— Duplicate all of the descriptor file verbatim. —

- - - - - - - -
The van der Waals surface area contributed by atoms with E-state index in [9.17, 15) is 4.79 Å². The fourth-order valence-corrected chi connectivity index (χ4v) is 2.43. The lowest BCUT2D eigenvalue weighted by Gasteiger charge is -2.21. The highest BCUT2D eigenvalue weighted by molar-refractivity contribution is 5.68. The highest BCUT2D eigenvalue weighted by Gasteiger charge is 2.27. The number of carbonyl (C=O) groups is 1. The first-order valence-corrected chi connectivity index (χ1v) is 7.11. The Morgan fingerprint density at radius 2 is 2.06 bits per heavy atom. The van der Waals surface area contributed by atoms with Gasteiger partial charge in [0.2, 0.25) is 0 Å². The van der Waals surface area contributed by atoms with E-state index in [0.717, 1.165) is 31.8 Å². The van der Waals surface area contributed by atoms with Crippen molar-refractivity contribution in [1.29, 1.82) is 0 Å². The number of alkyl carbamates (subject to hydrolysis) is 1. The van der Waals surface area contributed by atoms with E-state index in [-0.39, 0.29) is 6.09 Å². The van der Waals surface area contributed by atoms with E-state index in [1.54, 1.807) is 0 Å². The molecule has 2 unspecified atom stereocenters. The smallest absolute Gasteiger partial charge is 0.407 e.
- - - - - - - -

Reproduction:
The van der Waals surface area contributed by atoms with E-state index in [9.17, 15) is 4.79 Å². The fourth-order valence-corrected chi connectivity index (χ4v) is 2.43. The lowest BCUT2D eigenvalue weighted by Gasteiger charge is -2.21. The highest BCUT2D eigenvalue weighted by molar-refractivity contribution is 5.68. The highest BCUT2D eigenvalue weighted by Gasteiger charge is 2.27. The number of carbonyl (C=O) groups is 1. The first-order valence-corrected chi connectivity index (χ1v) is 7.11. The Morgan fingerprint density at radius 2 is 2.06 bits per heavy atom. The van der Waals surface area contributed by atoms with Gasteiger partial charge in [0.2, 0.25) is 0 Å². The van der Waals surface area contributed by atoms with E-state index in [0.717, 1.165) is 31.8 Å². The van der Waals surface area contributed by atoms with Crippen molar-refractivity contribution in [1.29, 1.82) is 0 Å². The number of alkyl carbamates (subject to hydrolysis) is 1. The van der Waals surface area contributed by atoms with E-state index in [-0.39, 0.29) is 6.09 Å². The van der Waals surface area contributed by atoms with E-state index in [1.54, 1.807) is 0 Å². The molecule has 2 unspecified atom stereocenters. The smallest absolute Gasteiger partial charge is 0.407 e.